Located in the province of Naples, the city of Pompeii is one of the world’s most visited archaeological sites and probably the best preserved of all Roman archaeological remains. It is unique in the world and no other ancient town has been brought to light so completely.
Originally an Etruscan and then a Samnite town, Pompeii was colonized by the Romans in 80 B.C. On a summer morning in the year 79 A.D. the nearby Mount Vesuvius erupted, burying the bustling city of Pompeii, along with Herculaneum and a number of villas in the surrounding area in layers of volcanic ash and lava. At the time of the eruption, experts estimate the town was home to about 35,000 souls and the volcanic explosion took the lives of the majority of the population.
The volcanic ash has preserved the remains for nearly 2000 years and kept streets, homes, furnishings, buildings and frescoes in almost perfect condition because of the lack of air and moisture. The ruins take visitors back in time to experience how people actually lived, worked and played. This ancient Roman settlement offers a real glimpse into everyday Roman life.
The site was discovered by chance during excavations for a canal during the 16th century. However, the ruins of the ancient town of Pompeii were not recognized for what they actually were until further investigations in the 18th century. Formal excavations started in the 19th century and continued steadily until most of the ancient town was uncovered from layers and layers of volcanic ash.
With an excavated area of 44 hectares, Pompeii has been a tourist attraction for over 250 years. Since its rediscovery, Pompeii has served as one of the most famous archaeological sites, where people can walk the ancients streets and view buildings, frescoes and even plaster body casts of people and animals that died during the catastrophic eruption of Mount Vesuvius.
Today Pompeii has UNESCO World Heritage Site status and is one of the most popular tourist attractions in Italy, with over 2 million visitors every year. A visit to the excavated ruins can be a really memorable part of any trip to Italy.
Attractions in Pompeii: Forum
Located at the intersection of two main streets, the Forum was the key open public space in the town and the buildings around it housed the city’s public administration. You can see the remains of the administrative building which was originally adorned with sculptures.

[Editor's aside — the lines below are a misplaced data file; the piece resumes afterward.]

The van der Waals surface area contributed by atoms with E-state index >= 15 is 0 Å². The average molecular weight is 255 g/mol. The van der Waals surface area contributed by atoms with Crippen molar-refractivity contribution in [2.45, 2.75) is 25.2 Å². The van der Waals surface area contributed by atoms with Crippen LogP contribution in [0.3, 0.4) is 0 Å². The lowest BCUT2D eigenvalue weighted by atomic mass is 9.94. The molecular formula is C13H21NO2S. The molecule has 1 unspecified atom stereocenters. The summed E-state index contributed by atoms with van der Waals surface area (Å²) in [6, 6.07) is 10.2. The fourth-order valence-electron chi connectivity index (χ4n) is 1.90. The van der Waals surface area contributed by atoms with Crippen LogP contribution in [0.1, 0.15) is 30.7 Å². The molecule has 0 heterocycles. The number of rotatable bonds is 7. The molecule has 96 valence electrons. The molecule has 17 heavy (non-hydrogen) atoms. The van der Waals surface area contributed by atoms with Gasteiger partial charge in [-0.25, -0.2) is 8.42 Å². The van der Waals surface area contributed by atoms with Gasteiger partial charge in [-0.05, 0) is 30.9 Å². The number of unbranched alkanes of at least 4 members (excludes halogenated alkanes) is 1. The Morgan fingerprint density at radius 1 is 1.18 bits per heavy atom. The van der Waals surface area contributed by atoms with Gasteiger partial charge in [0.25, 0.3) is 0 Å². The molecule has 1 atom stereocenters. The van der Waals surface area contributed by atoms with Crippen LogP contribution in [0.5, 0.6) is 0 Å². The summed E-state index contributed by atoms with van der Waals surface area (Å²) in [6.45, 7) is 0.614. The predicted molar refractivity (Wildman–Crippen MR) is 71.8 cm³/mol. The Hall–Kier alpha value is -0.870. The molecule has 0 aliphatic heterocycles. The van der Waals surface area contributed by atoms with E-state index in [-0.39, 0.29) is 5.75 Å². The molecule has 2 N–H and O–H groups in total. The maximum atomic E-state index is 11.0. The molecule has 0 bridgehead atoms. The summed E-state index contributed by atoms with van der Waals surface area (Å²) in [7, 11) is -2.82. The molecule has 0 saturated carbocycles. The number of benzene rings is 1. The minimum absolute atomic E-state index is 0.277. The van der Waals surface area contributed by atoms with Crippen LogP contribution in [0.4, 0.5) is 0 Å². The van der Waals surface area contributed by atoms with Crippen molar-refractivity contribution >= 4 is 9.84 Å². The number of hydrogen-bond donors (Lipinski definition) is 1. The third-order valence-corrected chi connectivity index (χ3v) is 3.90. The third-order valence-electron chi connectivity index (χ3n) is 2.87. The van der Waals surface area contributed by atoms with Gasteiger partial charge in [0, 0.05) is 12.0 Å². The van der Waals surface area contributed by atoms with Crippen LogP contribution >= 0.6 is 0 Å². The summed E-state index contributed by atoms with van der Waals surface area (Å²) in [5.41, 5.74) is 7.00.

Attractions in Pompeii: Leisure Complex
Go on down the main street for two blocks, turn right and go down two blocks to the area including the Triangular Forum, the Doric Temple, the Large Theatre, the Small Theatre, the Gladiator Barracks and the Temple of Isis, which is considered as a kind of leisure complex for the town of Pompeii. Following an earthquake in 62 A.D., gladiators did their training in this area. You can see their cubicles around the outer walls of the courtyard where they trained. 18th-century archaeologists discovered bronze weapons, helmets and skeletons here.
Attractions in Pompeii: Via dell’Abbondanza
A stroll down the Via dell’Abbondanza allows you to get a glimpse of what Roman life was like. The House of Venus Marina is famed for the image of a lush garden painted on one of its inner walls. The Thermopolium of Vetutius Placidus was a kind of tavern.
Attractions in Pompeii: Northern Section
In the northern part of Pompeii you can see the house of the surgeon, where a number of surgical instruments, like catheters, scalpels and gynecological forceps, were discovered. This house also features wall paintings, some of which were probably painted only a few years before the town was obliterated and buried by the catastrophic eruption of Vesuvius.
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- Panoramic drive down the Amalfi Coast
- Free time to discover beautiful Positano
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